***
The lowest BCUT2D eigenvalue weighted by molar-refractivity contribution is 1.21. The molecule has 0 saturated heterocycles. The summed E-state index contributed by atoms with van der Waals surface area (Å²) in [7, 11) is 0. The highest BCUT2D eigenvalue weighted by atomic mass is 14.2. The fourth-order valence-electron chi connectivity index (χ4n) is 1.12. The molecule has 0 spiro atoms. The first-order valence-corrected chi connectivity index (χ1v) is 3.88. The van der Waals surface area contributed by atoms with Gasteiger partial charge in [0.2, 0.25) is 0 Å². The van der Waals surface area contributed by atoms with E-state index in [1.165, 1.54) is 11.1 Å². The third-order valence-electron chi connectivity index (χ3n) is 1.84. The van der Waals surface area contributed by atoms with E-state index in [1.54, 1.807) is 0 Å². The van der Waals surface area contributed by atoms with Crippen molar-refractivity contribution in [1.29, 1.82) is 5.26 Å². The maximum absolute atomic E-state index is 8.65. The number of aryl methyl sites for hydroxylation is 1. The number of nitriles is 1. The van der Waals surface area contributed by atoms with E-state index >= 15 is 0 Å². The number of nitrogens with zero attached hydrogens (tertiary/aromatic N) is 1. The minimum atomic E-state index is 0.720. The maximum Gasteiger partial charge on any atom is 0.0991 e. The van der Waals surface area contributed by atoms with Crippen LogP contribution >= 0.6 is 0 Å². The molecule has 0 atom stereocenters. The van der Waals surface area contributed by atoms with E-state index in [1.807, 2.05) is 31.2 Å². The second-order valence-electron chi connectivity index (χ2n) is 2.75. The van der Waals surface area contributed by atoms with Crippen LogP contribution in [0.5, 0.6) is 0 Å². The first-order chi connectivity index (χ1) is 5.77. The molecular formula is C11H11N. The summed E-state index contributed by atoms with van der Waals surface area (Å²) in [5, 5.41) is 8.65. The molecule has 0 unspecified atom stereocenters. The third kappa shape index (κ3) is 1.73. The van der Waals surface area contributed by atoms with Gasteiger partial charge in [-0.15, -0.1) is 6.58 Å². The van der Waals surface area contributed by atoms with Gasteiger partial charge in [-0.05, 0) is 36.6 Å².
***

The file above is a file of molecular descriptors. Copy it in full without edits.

The lowest BCUT2D eigenvalue weighted by molar-refractivity contribution is 1.21. The molecule has 0 saturated heterocycles. The summed E-state index contributed by atoms with van der Waals surface area (Å²) in [7, 11) is 0. The highest BCUT2D eigenvalue weighted by atomic mass is 14.2. The fourth-order valence-electron chi connectivity index (χ4n) is 1.12. The molecule has 0 spiro atoms. The first-order valence-corrected chi connectivity index (χ1v) is 3.88. The van der Waals surface area contributed by atoms with Gasteiger partial charge in [0.2, 0.25) is 0 Å². The van der Waals surface area contributed by atoms with E-state index in [1.165, 1.54) is 11.1 Å². The third-order valence-electron chi connectivity index (χ3n) is 1.84. The van der Waals surface area contributed by atoms with E-state index in [1.54, 1.807) is 0 Å². The van der Waals surface area contributed by atoms with Crippen molar-refractivity contribution in [1.29, 1.82) is 5.26 Å². The maximum absolute atomic E-state index is 8.65. The number of aryl methyl sites for hydroxylation is 1. The number of nitriles is 1. The van der Waals surface area contributed by atoms with E-state index >= 15 is 0 Å². The number of nitrogens with zero attached hydrogens (tertiary/aromatic N) is 1. The minimum atomic E-state index is 0.720. The maximum Gasteiger partial charge on any atom is 0.0991 e. The van der Waals surface area contributed by atoms with Crippen LogP contribution >= 0.6 is 0 Å². The molecule has 0 atom stereocenters. The van der Waals surface area contributed by atoms with E-state index in [1.807, 2.05) is 31.2 Å². The second-order valence-electron chi connectivity index (χ2n) is 2.75. The van der Waals surface area contributed by atoms with Crippen LogP contribution in [0.5, 0.6) is 0 Å². The first-order chi connectivity index (χ1) is 5.77. The molecular formula is C11H11N. The summed E-state index contributed by atoms with van der Waals surface area (Å²) in [5, 5.41) is 8.65. The molecule has 0 unspecified atom stereocenters. The third kappa shape index (κ3) is 1.73. The van der Waals surface area contributed by atoms with Gasteiger partial charge in [-0.15, -0.1) is 6.58 Å². The van der Waals surface area contributed by atoms with Gasteiger partial charge in [-0.05, 0) is 36.6 Å².